In The sham-operated group (n = 4), the architecture of the hippocampus appeared normal in the DAPI-stained sections (Figure 1A). The GFAP+ astrocytes occurred throughout the cerebral cortex and hippocampus. In the cortex, they were small and sparsely distributed, and exhibited stellate morphology with multiple short branches. The occurrence of GFAP+ astrocytes increased from layer 1 towards layer 6 of the cortex and was most intense in corpus callosum and the polymorphic layer of the hippocampus (Figure 1B). In the hippocampus, the cornuammonis 1 (CA1) subfield contained few GFAP+ astrocytes with long branches, and the cornuammonis 2 (CA2) subfield displayed a dense network of small astrocytes with overlapping short branches. Both the DGmb and the lateral blade of the dentate gyrus (DGlb) showed weak GFAP immunoreactivity (Figure 1B). In the area that was in focus in our morphometric analysis, the branches of individual astrocytes appeared in either of two ways (Figure 1C): distributed symmetrically around the cell and thereby creating a stellate shape resembeling protoplasmic astrocytes, or asymmetrically arborized and pointed towards one side of the cell, with the nucleus located laterally in the cell body resembling fibrous astrocytes.

thumbnail
Figure 1. Confocal images of hippocampal sections obtained from rats subjected to sham operation (A–C) or injection of Aβ1–40 (D–F) in the hippocampus.

A: DAPI-stained section showing normal architecture of the hippocampus. B:Image illustrating the pattern of GFAP immunoreactivity. C: Astrocyte branches were distributed either symmetrically (arrowhead) or asymmetrically (arrow) around the cell. D: DAPI-stained section showing abnormal architecture of the hippocampus; note the absence of the DGlb. E: GFAP immunoreactivity. F: individual astrocytes were either stellate in shape (F-left) or asymmetric with branches directed towards one side of the cell (F-right). G: An astrocyte lacking a distinct cell body, as observed in Aβ–genistein- and Aβ–Cremophor-EL-treated rats. Aβ1–40 (2 nM) was injected into the hippocampus. Abbreviations: DGlb, lateral blade of the dentate gyrus; DGmb, medial blade of the dentate gyrus; CA1, cornuammonis area 1. (A, B, D, E: 100 µm), (C, F, G: 20 µm).

https://doi.org/10.1371/journal.pone.0076526.g001

In the Aβ1–40-injected group (n = 5), the DAPI-stained sections showed signs of neuronal loss in the DGlb of all the animals (Figure 1D). As observed in the serial sections, this cell loss affected the whole hippocampus. The cerebral cortex of these animals contained only a few small stellate-shaped GFAP+ astrocytes exhibiting short branches. The corpus callosum contained a dense network of GFAP+ cells in two of the rats but only few such cells were observed in the other three animals. The hippocampus from the CA1 subfield to the polymorph layer of the dentate gyrus displayed extensive signs of GFAP immunoreactivity, particularly in the area of the DGlb that exhibited severe loss of neurons (Figure 1E). The CA2 contained only a few GFAP+ astrocytes, and the DGmb showed negative GFAP immunoreactivity (Figure 1E). Overall, astrocytes in the hippocampus of the rats in this group had multiple long thin or thick branches. Also, most of the astrocytes were stellate in shape (Figure 1F left), and in some the nucleus was located laterally, and the branches were directed toward one side of the cell (Figure 1F right). In most astrocytes, the GFAP+ immunoreactivity had a punctuate appearance along the length of the branches.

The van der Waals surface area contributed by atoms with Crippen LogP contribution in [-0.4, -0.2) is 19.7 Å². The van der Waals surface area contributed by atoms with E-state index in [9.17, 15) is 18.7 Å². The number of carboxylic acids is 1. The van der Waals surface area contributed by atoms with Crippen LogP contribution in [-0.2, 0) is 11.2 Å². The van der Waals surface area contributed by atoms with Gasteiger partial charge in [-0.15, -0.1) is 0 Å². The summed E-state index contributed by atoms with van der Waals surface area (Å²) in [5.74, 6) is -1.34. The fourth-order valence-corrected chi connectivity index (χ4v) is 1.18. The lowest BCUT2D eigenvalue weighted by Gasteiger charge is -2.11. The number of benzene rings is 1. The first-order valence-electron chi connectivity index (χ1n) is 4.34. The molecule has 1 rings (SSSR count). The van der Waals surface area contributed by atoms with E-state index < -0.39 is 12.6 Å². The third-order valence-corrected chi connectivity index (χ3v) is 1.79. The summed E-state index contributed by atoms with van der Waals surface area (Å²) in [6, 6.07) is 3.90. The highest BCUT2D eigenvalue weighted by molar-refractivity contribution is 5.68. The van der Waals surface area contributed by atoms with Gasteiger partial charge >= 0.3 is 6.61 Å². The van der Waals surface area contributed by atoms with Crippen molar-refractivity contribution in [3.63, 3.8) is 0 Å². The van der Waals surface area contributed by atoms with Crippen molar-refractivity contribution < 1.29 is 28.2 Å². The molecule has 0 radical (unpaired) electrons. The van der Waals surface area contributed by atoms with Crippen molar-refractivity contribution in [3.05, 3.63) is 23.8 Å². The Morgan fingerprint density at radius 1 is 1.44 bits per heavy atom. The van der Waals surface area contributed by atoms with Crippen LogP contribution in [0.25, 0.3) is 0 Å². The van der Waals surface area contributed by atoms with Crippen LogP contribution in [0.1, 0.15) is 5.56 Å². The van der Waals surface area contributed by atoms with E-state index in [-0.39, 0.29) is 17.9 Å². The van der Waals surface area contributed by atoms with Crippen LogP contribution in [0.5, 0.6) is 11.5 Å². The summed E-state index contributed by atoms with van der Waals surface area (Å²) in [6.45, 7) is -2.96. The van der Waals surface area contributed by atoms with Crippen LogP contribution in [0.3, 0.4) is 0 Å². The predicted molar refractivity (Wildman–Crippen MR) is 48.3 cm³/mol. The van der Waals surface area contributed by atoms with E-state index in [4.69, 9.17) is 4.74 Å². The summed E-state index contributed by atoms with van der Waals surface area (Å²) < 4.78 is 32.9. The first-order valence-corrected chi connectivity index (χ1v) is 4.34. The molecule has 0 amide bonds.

In The group treated with Aβ1–40 and genistein (n = 5), the DAPI-stained sections showed signs of neuronal loss in the DGlb in three of the animals and appeared normal in the other two. In the cortex, the occurrence of GFAP+ astrocytes increased from layer 1 towards layer 6 in three of the rats, whereas such immunoreactivity was absent in the other animals. Corpus callosum and the CA1 subfield of the hippocampus contained few GFAP+ astrocytes in this group. The immunoreactivity was extremely high in the DGlb and the polymorphic layer of the hippocampus in the animals that exhibited neuronal degeneration, whereas it was weak in those that had a normal DGlb. The DGmb was mostly GFAP negative in all five animals. In general, the branches of the astrocytes in the hippocampus of three of the rats had short, thin branches and a stellate form resembling that observed in the sham-operated rats. The corresponding branches in the other two animals were long and thin. Furthermore, many astrocytes in these two animals had an atrophic appearance that included the lack of a distinct cell body and branches creating an irregular pattern (Figure 1G).

In The Aβ1–40–vehicle (Cremophor EL) group (n = 4), the DAPI-stained sections revealed signs of neuronal loss in the DGlb of all of the rats. The brains of these animals showed a pattern of gliosis that was very similar to that observed in the brains of the rats given only Aβ injection and hence will not be discussed further. Overall, astrocytes in the hippocampus of the four animals in this group had long branches of varying thickness, and many of them displayed the atrophic pattern described for the genistein-treated rats.

Quantitative observations